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Olé Molé! June 26, 2008

Posted by Toy Lady in Cooking, Food.

I’ll admit, molé is fairly new to me. And I still can’t say I’ve ever actually had real, authentic molé, but a while back, we stumbled on a recipe that sounded. . . intriguing.  We tried it, played around with it a little, and, based on feedback from people who may, in fact, be molé connoisseurs, I must say, it’s pretty darned good.  And so easy, it’s almost embarrassing.   And the coolest part of all? You can make a bunch of it, use it as a marinade for your chicken (or pork!), and freeze it for later. Where’s the bad, I ask you?

Since this recipe actually makes enough marinade and sauce for about 6 to 8 chicken breasts, and it’s kind of hard to split the recipe in half (what’s half of a third cup, anyway? And go ahead – say a sixth of a cup; I defy you to show me where that’s marked exactly on the measuring cup!), we made a full recipe and froze half. That’s certainly simple enough, isn’t it?  Of course, I have the advantage – I already know we’re going to like it. So just trust me, OK? Have I ever led you astray?

The only warning I’d give is to be sure you do this at least a day in advance – your chicken (or pork!) is going to want to marinate at least 24 hours. But that’s no problem – we dumped the marinade in a package of frozen chicken so it marinated AND thawed at the same time.   (You can also freeze the chicken right in the marinade – then it’s just a matter of thawing and cooking.)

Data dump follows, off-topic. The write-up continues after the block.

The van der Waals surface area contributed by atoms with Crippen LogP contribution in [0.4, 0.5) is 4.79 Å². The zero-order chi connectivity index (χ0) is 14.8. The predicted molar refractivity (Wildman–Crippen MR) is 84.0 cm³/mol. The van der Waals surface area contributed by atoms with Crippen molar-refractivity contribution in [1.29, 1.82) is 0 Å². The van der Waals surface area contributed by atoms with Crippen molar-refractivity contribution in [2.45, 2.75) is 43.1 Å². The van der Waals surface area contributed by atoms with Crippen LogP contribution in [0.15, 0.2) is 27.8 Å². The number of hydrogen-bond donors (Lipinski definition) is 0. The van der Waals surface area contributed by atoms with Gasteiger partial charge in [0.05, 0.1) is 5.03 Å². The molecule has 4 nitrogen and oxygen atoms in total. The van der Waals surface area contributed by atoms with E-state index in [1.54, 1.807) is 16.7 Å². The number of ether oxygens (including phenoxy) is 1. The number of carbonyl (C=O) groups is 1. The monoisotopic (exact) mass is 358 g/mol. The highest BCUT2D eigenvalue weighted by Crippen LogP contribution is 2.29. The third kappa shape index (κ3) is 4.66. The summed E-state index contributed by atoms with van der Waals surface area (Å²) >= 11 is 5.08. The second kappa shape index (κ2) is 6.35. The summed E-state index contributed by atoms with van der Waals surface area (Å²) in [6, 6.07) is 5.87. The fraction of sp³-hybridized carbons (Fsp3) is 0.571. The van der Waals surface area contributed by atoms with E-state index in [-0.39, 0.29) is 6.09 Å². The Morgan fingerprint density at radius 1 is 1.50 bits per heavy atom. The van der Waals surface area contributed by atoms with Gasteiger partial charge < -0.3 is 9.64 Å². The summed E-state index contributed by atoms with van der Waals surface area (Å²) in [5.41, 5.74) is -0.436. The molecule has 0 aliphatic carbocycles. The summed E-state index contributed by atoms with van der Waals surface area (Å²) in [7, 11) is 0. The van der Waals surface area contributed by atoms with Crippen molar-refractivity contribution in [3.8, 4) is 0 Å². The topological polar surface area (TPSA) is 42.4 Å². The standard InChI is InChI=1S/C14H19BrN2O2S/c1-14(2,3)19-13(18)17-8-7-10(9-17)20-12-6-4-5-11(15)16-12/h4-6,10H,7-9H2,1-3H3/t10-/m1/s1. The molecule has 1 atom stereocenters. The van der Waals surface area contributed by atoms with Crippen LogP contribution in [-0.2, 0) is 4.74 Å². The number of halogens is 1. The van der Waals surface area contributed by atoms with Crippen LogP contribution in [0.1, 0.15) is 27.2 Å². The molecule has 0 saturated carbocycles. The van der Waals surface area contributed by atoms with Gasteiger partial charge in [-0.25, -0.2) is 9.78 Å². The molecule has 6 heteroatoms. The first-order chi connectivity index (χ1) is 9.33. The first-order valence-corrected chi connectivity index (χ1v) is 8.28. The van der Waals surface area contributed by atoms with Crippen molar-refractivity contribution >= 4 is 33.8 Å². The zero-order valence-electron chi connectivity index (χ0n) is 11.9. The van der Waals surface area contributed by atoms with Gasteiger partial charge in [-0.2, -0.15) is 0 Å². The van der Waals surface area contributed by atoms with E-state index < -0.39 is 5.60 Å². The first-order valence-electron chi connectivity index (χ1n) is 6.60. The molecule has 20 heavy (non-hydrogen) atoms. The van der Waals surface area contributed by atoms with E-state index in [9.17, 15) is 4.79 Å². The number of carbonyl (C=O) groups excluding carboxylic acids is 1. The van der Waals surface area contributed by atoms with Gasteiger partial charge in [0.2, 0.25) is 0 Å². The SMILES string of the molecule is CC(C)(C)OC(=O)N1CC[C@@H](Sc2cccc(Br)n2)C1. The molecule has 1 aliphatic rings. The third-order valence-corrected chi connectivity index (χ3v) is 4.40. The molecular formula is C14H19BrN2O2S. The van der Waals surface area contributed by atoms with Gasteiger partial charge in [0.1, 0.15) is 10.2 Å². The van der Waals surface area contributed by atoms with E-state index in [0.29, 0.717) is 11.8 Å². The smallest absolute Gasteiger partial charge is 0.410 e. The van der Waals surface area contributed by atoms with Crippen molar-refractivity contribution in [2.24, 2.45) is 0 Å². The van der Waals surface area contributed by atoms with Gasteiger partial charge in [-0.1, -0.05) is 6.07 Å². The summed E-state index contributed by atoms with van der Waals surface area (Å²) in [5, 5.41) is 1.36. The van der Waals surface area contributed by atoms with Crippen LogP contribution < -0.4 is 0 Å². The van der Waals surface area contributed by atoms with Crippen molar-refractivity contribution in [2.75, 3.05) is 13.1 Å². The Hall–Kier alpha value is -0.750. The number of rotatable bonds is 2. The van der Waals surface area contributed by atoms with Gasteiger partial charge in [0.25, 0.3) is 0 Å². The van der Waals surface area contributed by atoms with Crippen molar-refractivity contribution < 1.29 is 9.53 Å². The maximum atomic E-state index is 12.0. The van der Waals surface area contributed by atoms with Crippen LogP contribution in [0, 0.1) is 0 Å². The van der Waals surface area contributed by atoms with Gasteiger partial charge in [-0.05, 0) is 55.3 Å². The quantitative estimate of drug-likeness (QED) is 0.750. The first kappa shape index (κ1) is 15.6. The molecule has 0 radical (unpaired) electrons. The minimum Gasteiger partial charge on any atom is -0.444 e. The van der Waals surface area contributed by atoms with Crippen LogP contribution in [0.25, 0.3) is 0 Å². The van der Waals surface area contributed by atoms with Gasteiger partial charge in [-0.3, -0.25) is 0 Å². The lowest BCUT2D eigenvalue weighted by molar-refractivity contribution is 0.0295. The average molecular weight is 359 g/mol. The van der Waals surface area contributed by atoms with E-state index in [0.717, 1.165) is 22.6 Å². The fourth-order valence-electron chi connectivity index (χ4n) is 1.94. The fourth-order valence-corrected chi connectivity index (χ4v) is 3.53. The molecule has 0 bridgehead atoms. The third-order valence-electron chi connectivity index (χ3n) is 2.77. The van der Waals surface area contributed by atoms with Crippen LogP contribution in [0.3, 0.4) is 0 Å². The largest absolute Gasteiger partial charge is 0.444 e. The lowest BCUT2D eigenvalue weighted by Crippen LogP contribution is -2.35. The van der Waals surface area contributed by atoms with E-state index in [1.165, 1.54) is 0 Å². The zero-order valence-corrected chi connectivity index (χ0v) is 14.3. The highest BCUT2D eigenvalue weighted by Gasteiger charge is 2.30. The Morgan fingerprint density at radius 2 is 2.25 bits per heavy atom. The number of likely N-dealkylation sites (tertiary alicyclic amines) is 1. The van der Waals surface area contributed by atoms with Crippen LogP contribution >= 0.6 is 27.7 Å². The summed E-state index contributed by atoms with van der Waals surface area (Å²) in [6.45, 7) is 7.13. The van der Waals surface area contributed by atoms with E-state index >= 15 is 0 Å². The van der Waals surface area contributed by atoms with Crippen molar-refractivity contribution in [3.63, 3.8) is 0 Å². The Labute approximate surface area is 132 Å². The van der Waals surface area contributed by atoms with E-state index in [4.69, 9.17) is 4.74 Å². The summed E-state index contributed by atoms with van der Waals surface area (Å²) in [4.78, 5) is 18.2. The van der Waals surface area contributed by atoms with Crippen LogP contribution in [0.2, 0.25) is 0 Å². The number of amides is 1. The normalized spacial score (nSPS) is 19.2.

You’re going to be mixing the marinade in a 2-cup measure – when I split it in half, I know that I’ve got about a cup, and I want to pour off a half cup. And even if you’re not splitting the recipe in half, it’s easier to pour out of a cup with a spout than a bowl without a spout. Just sayin’.


Measure into the 2-cup measuring cup the following stuff:

  • 1/2 cup soy saucewe use the low sodium stuff – if you can’t tell the difference in the flavor, why not, right?
  • 1/3 cup vegetable oilnothing fancy – canola oil is fine.
  • 2 Tablespoons brown sugar – I like dark brown, but light is fine, too.
  • 2 teaspoons chipotle saucea word about chipotle sauce – You go to the grocery store and get a little tiny can of “chipotles en adobo” – it’s going to be in the same aisle as the Ortega taco seasoning packets and the hard crusty taco shells, and even the green chiles. It’s about a buck. Take the can of chipotles AND THE SAUCE and dump them in the Cuisinart – excuse me, the “food processor” – and just process until they’re smooth. That should give you a cup or so of “chipotle sauce.” It does keep for a while in the fridge, but I’m not sure exactly how long. We usually freeze it in an ice cube tray – each cube is about a Tablespoon. Then dump the chipotle cubes into a freezer bag and leave them in the freezer until you want something smoky-spicy. So, in this case, you’re going to use about half a cube – you can just take a paring knife and cut one cube in half, returning the unused half to the freezer.   See, easy, huh?